It was going so well. I managed to dodge pregnancy brain, was on maternity leave when I got newborn mummy brain and since then have been running on all cylinders most days of the week. Until I tried to a T2 online order whilst supervising bath time. My order arrived promptly and I unpacked it while supervising dinner time and thought nothing more of it. Until I looked in the cupboard yesterday and realised that I didn't have two back up bags of peppermint tea bags but rather two bags of peppermint loose leaf tea. After I'd opened one of the bags already making an attempt to get a refund futile.
Solution? An emergency dash to T2 today.
I'm pretty bad at using those ball or pyramid diffusers that you fill with leaves, immerse in your mug of hot water and then try desperately to clean out and empty when you're done. The nifty Merriest Infuser ($16 AUD) sits in your mug and then it's lid turns over to become a dish to stand the barrel in when you're done with it.
Then I thought about what I'd do if even filling and cleaning an over mug infuser was too difficult. T2 have and answer for that too - T2 in the Bag ($8 AUD for 25) - mesh bags you use to make your own tea bags from the loose tea of you choice.
It's basically like making a tea leaf dumpling. I used a teaspoon of loose leaf tea per bag. The bag is like a pillow case with a fold over edge that 'seals' the bag.
Superior home maker skills there, SSG.
And here you are a few minutes later with 25 fold your own tea bags. Fingers crossed they stay closed when I brew them. Reliable sources tell me that similar bags can also be found at Daiso.
In other homemaker news, a brief review of my new Aldi electric spiralizer.
- study 'bowl' section that doubles as a storage compartment for the bits and pieces of the processing wand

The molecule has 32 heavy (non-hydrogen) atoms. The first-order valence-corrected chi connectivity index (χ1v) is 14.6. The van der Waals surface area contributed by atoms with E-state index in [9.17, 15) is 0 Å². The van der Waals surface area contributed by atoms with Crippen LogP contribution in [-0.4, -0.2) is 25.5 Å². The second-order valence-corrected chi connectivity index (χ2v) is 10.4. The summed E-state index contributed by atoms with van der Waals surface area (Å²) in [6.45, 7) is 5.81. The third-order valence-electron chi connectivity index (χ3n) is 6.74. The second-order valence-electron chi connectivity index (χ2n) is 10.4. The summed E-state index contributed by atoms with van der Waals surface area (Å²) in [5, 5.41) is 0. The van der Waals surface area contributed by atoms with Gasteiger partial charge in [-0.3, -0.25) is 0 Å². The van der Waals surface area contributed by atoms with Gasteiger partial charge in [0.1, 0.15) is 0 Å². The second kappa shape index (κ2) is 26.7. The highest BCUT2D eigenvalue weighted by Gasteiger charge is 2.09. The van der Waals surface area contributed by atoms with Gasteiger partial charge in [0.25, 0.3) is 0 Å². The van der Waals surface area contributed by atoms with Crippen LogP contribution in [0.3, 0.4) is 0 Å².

- easy to clean and assemble
- black plastic bits a bit flimsy though, the vegetable gripping disc and the blade plates esepcially.
Three plates are included - one for noodles, one that grates and another that makes long wide spirals. The machine is suitable for vegetables and fruit only with the instruction manual describing what works in some detail.
It is suggested that vegetables are cut into lengths about 8-9 cm - the length of the cutting chamber in other words.
To operate, attach your length of vegetable onto the blade, then secure the top of it in the grip of the wand and press that upside down T button. The machine does all the work from here.
- fairly quiet and quick
- easy on the joints and muscles when processing large amounts of noodles
- produces masses of finer thickness noodles
- storage bowl can accomodate a large volume of 'noodle'.
- significant vegetable 'wastage', you're left with what looks like a carrot icypole holder at the end
- the wand gets warm pretty quickly
- sometimes I just hit random rough patches where I couldn't process my carrot and had to unplug it from the wand and try from the other hand
- the vegetable chamber unscrews pretty easily during operation requiring you to secure that section with one hand whilst operating the wand
- could get dangerous as you try to remove blade from the lid, there's really only that plastic bezel in the middle with which to hold the blade
- I prefer a thicker noodle, especially when making zoodles
- not sure how long parts will last.
- $34.95 isn't a bad price but it's not especially cheap either, I remember seeing a Morphy Richards branded spiralizer for around $40 somewhere on the internet
- in the even that this breaks down for whatever reason, I'm just going to bite the bullet and get one of those professional standard manual spiralizers that my local cooking supplies store is selling for around $120, the solid make and reliable blades would be well worth the dollars.